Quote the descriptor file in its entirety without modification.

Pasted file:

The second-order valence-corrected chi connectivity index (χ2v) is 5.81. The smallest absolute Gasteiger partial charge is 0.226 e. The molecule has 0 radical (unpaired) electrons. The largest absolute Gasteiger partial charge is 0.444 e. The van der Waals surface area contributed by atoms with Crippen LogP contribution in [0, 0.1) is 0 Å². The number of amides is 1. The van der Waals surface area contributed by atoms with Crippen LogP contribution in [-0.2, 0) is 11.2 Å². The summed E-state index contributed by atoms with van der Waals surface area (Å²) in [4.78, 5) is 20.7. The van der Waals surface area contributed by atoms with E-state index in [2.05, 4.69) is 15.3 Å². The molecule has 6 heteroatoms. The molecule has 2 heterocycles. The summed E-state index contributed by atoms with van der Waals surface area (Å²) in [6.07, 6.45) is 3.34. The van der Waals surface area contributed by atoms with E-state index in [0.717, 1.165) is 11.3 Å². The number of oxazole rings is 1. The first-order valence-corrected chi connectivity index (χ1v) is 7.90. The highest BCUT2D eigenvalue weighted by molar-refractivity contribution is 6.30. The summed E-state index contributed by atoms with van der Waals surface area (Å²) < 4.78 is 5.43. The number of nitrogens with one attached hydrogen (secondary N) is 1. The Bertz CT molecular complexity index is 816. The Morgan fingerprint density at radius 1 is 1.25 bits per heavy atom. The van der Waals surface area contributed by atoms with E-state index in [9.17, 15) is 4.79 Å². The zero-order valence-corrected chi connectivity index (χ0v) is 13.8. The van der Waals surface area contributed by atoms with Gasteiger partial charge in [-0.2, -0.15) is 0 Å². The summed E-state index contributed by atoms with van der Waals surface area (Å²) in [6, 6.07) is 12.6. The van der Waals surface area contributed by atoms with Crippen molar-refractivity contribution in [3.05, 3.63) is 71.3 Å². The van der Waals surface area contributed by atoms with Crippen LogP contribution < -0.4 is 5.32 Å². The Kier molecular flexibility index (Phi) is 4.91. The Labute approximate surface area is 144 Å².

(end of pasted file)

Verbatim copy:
The second-order valence-corrected chi connectivity index (χ2v) is 5.81. The smallest absolute Gasteiger partial charge is 0.226 e. The molecule has 0 radical (unpaired) electrons. The largest absolute Gasteiger partial charge is 0.444 e. The van der Waals surface area contributed by atoms with Crippen LogP contribution in [0, 0.1) is 0 Å². The number of amides is 1. The van der Waals surface area contributed by atoms with Crippen LogP contribution in [-0.2, 0) is 11.2 Å². The summed E-state index contributed by atoms with van der Waals surface area (Å²) in [4.78, 5) is 20.7. The van der Waals surface area contributed by atoms with E-state index in [2.05, 4.69) is 15.3 Å². The molecule has 6 heteroatoms. The molecule has 2 heterocycles. The summed E-state index contributed by atoms with van der Waals surface area (Å²) in [6.07, 6.45) is 3.34. The van der Waals surface area contributed by atoms with E-state index in [0.717, 1.165) is 11.3 Å². The number of oxazole rings is 1. The first-order valence-corrected chi connectivity index (χ1v) is 7.90. The highest BCUT2D eigenvalue weighted by molar-refractivity contribution is 6.30. The summed E-state index contributed by atoms with van der Waals surface area (Å²) < 4.78 is 5.43. The number of nitrogens with one attached hydrogen (secondary N) is 1. The Bertz CT molecular complexity index is 816. The Morgan fingerprint density at radius 1 is 1.25 bits per heavy atom. The van der Waals surface area contributed by atoms with E-state index in [9.17, 15) is 4.79 Å². The zero-order valence-corrected chi connectivity index (χ0v) is 13.8. The van der Waals surface area contributed by atoms with Gasteiger partial charge in [-0.2, -0.15) is 0 Å². The summed E-state index contributed by atoms with van der Waals surface area (Å²) in [6, 6.07) is 12.6. The van der Waals surface area contributed by atoms with Crippen molar-refractivity contribution in [3.05, 3.63) is 71.3 Å². The van der Waals surface area contributed by atoms with Crippen LogP contribution < -0.4 is 5.32 Å². The Kier molecular flexibility index (Phi) is 4.91. The Labute approximate surface area is 144 Å².